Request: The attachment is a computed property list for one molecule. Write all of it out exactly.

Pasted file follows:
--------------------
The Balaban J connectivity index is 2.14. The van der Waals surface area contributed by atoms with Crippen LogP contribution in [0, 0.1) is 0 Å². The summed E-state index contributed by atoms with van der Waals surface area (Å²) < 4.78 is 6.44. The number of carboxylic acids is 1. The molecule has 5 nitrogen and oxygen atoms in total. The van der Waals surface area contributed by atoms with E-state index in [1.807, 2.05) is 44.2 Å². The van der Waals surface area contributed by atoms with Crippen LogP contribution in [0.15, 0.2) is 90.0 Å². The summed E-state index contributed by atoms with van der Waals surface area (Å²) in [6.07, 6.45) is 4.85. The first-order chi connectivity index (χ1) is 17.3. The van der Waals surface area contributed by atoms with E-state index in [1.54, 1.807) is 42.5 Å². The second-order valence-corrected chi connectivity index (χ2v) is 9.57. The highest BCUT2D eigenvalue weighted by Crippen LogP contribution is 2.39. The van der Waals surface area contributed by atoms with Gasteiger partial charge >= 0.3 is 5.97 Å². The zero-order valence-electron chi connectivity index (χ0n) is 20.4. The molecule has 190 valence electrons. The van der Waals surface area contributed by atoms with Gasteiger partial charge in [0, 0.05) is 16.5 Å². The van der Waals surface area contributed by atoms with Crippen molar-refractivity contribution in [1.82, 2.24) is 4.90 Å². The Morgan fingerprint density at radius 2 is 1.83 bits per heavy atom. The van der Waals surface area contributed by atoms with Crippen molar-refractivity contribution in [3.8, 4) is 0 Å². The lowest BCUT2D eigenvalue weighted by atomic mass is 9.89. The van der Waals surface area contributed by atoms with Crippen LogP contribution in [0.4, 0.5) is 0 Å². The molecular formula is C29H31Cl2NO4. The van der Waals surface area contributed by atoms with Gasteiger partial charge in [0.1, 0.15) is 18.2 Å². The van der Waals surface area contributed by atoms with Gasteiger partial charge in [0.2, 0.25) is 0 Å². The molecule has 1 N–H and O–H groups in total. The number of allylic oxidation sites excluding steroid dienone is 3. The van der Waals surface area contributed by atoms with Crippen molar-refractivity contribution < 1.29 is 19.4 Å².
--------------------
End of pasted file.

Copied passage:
The Balaban J connectivity index is 2.14. The van der Waals surface area contributed by atoms with Crippen LogP contribution in [0, 0.1) is 0 Å². The summed E-state index contributed by atoms with van der Waals surface area (Å²) < 4.78 is 6.44. The number of carboxylic acids is 1. The molecule has 5 nitrogen and oxygen atoms in total. The van der Waals surface area contributed by atoms with E-state index in [1.807, 2.05) is 44.2 Å². The van der Waals surface area contributed by atoms with Crippen LogP contribution in [0.15, 0.2) is 90.0 Å². The summed E-state index contributed by atoms with van der Waals surface area (Å²) in [6.07, 6.45) is 4.85. The first-order chi connectivity index (χ1) is 17.3. The van der Waals surface area contributed by atoms with E-state index in [1.54, 1.807) is 42.5 Å². The second-order valence-corrected chi connectivity index (χ2v) is 9.57. The highest BCUT2D eigenvalue weighted by Crippen LogP contribution is 2.39. The van der Waals surface area contributed by atoms with Gasteiger partial charge >= 0.3 is 5.97 Å². The zero-order valence-electron chi connectivity index (χ0n) is 20.4. The molecule has 190 valence electrons. The van der Waals surface area contributed by atoms with Gasteiger partial charge in [0, 0.05) is 16.5 Å². The van der Waals surface area contributed by atoms with Crippen molar-refractivity contribution in [1.82, 2.24) is 4.90 Å². The Morgan fingerprint density at radius 2 is 1.83 bits per heavy atom. The van der Waals surface area contributed by atoms with Crippen molar-refractivity contribution in [3.8, 4) is 0 Å². The lowest BCUT2D eigenvalue weighted by atomic mass is 9.89. The van der Waals surface area contributed by atoms with Crippen LogP contribution in [0.4, 0.5) is 0 Å². The molecular formula is C29H31Cl2NO4. The van der Waals surface area contributed by atoms with Gasteiger partial charge in [0.1, 0.15) is 18.2 Å². The van der Waals surface area contributed by atoms with Gasteiger partial charge in [0.2, 0.25) is 0 Å². The molecule has 1 N–H and O–H groups in total. The number of allylic oxidation sites excluding steroid dienone is 3. The van der Waals surface area contributed by atoms with Crippen molar-refractivity contribution < 1.29 is 19.4 Å².